If you can't get a publication or media organization to correct or retract a defamatory or malicious statement, then the only alternative may be litigation. Chances of winning in court depend where you sue and where you live.
Courts in the U.S. require the plaintiff, or party libeled, to prove that the defendant published the statement knowing it to be false, or published it with reckless disregard to its truth. However, under laws in England, Canada, Australia, the British Caribbean, and other countries, the defendant is considered guilty until proved innocent.
"One feature of a defamation action in the British Caribbean and throughout the Commonwealth is that the burden of proof is immediately placed on the defendant at the outset to prove what was said was true and thus not defamatory," said Desmond Seales, publisher and editor-in-chief of Caribbean Net News. "The plaintiff has to prove very little, if anything. All he has to do is make the claim that the offending statement is defamatory and it then is up to the defendant to prove that it is not."
At the opposite end of the spectrum, in the U.S., politicians and prominent public figures are fair game. The Supreme Court ruled in the case of New York Times Co. v. Sullivan, 736 U.S. 254 in 1964 that in order for the plaintiff to win, there had to be actual malice by the publication, knowing it was publishing false information. The court also extended malice protection to include speech about public figures and pubic officials.
Again, British laws differ, and a reporter or publisher can be criminally prosecuted for commenting on the conduct of public officials either negligently or with intent to defame. In fact, one Caribbean island newspaper editor went to jail for publishing a letter that was written by someone else and critical of a government leader. A Caribbean radio station owner had to pay US$30,000 plus legal fees for both sides when it broadcast a live event during which a satirical song mocked two politicians. Both cases would have been thrown out of courts in the U.S.
In January 2004, the Privy Council, the final court of appeal for all British Caribbean states, ruled constitutional a criminal libel law that provided for a two-year imprisonment of publishers libeling government officials. Criminal libel had its origins in England in 1488 and came to the U.S. in the 18th century. Under libel law, only a living person can take action.
Truth Is Not A Defense In Foreign Courts
American writers and publishers are facing a new problem today according to John J. Walsh, senior counsel of Carter Ledyard and Milburn, New York, and someone I consider to be the nation's foremost attorney on First Amendment Law. "Wealthy foreigners who believe they have been offended by something written and published in the U.S. are trying to get around 'actual malice' and our libel laws by bringing action in England and other foreign courts where the laws are plaintiff-friendly," says Walsh.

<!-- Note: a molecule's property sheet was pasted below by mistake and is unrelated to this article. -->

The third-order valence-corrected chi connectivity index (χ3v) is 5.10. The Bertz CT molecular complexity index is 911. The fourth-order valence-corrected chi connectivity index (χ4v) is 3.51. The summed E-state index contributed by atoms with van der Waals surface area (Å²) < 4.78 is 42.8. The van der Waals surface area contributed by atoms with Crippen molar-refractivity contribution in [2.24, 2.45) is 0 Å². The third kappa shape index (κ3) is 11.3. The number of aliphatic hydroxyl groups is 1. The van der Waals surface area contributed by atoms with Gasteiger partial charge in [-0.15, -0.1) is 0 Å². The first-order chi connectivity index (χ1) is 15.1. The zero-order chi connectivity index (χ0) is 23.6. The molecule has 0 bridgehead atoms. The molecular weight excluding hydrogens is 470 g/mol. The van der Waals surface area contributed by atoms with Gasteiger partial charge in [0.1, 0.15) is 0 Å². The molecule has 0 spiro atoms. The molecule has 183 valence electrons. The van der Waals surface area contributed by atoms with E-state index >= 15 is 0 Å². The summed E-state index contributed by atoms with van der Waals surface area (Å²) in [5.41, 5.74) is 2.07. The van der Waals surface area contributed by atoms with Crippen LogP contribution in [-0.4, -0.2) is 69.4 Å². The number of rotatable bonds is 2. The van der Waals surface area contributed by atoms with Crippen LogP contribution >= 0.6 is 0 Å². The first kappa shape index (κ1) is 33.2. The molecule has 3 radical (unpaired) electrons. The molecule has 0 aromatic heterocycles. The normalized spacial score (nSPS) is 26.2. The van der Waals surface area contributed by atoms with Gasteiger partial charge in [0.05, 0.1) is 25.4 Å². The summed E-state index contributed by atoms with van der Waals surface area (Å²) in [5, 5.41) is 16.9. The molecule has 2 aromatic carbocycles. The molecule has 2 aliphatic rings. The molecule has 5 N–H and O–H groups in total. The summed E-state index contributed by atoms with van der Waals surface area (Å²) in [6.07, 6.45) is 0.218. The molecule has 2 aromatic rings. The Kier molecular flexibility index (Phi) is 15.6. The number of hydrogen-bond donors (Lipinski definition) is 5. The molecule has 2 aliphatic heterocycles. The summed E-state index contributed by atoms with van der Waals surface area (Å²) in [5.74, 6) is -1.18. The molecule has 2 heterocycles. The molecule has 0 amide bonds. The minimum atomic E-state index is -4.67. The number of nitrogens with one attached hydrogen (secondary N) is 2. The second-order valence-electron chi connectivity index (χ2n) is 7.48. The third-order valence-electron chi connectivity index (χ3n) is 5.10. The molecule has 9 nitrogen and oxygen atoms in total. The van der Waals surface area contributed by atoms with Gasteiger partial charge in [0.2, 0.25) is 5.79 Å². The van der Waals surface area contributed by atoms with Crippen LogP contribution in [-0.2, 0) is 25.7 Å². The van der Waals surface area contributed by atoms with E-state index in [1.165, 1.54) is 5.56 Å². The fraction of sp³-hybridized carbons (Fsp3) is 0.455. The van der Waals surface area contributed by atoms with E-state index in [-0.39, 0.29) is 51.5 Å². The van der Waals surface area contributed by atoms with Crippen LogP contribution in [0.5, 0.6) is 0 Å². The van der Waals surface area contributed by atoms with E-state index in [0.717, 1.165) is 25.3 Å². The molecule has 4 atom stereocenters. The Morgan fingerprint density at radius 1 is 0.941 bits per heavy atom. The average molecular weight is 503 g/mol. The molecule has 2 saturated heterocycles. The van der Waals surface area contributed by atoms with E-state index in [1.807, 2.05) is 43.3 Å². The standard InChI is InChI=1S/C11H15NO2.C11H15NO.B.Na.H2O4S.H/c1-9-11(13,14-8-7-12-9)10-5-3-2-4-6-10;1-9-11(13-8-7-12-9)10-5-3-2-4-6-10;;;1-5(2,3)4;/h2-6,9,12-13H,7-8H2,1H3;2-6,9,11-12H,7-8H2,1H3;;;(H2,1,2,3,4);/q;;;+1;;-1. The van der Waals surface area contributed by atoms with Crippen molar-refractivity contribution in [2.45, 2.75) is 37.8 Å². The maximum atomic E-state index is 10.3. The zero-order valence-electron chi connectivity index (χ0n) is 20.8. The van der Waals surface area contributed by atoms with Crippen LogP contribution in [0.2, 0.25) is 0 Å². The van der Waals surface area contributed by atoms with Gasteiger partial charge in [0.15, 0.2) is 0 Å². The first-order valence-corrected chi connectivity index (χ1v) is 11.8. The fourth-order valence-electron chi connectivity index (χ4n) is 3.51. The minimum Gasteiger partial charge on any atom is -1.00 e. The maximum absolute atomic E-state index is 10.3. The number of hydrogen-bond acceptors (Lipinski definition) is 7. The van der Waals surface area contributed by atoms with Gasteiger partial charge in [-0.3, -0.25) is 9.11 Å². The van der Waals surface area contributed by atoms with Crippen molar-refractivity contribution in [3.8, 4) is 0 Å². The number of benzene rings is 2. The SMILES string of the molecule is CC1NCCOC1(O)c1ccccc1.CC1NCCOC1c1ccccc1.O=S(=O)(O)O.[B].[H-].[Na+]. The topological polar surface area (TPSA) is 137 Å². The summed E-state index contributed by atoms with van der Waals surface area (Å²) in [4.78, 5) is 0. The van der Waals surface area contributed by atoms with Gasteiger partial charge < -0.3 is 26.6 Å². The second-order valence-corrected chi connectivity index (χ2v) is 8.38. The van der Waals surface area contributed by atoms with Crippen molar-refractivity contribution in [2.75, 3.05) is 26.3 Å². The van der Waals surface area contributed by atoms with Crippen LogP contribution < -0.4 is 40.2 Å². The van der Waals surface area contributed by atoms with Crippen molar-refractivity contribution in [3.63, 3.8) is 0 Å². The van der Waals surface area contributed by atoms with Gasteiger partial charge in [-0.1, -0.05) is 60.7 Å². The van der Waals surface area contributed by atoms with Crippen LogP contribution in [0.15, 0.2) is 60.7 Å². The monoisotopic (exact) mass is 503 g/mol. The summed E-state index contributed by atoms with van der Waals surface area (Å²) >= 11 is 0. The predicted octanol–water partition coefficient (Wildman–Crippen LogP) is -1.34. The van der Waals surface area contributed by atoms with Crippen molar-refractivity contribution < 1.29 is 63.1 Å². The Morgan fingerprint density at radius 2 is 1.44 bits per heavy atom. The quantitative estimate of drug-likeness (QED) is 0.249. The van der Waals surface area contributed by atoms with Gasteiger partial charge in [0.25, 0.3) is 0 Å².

"This type of action, called 'libel tourism,' has prompted legislative action to prevent foreign libel judgments from being recognized and enforced in U.S. courts unless they are consistent with the same protection afforded by First Amendment laws," Walsh adds. "New York and Illinois have enacted such laws and similar bills have been introduced in both the Senate and the House of Representatives.
"Free speech for Americans under the First Amendment now stops at the Atlantic and Pacific shorelines and the Canadian and Mexican borders," says Walsh. "However, some proposed legislation that would award damages in a U.S. lawsuit against a foreigner who sues an American for libel in a foreign court not only is ridiculous and insulting to the courts of our best foreign friends, but is unconstitutional because of a lack of due process of the law."
Truth often is not a libel defense outside of the U.S. The actual malice standard of the Sullivan case, which is a cornerstone of free speech and the First Amendment, is not accepted in the U.K., Canada, Australia, British Caribbean of any of the 41 member states of the council of Europe.
A Saudi billionaire filed suit more than 30 times in England against writers who accused him of terrorism and also in Belgium, France and Switzerland for those who repeated the accusations. In her book, "Funding Evil," author Rachel Ehrenfeld, wrote that the man and his family deposited "tens of millions of dollars in London and New York directly into terrorist accounts and transferred another $74 million to an international organization run by a U.S.-designated terrorist." Ehrenfeld, who pioneered investigation into the financial roots of terrorism, is an adviser to the U.S. Department of Defense and director of the American Center for Democracy, New York. The British court ordered her to pay £10,000 to each of three plaintiffs, plus costs, and apologize for false allegations. On a website, the Arab billionaire boasts of court victories over The New York Times, The Wall Street Journal and The Washington Post.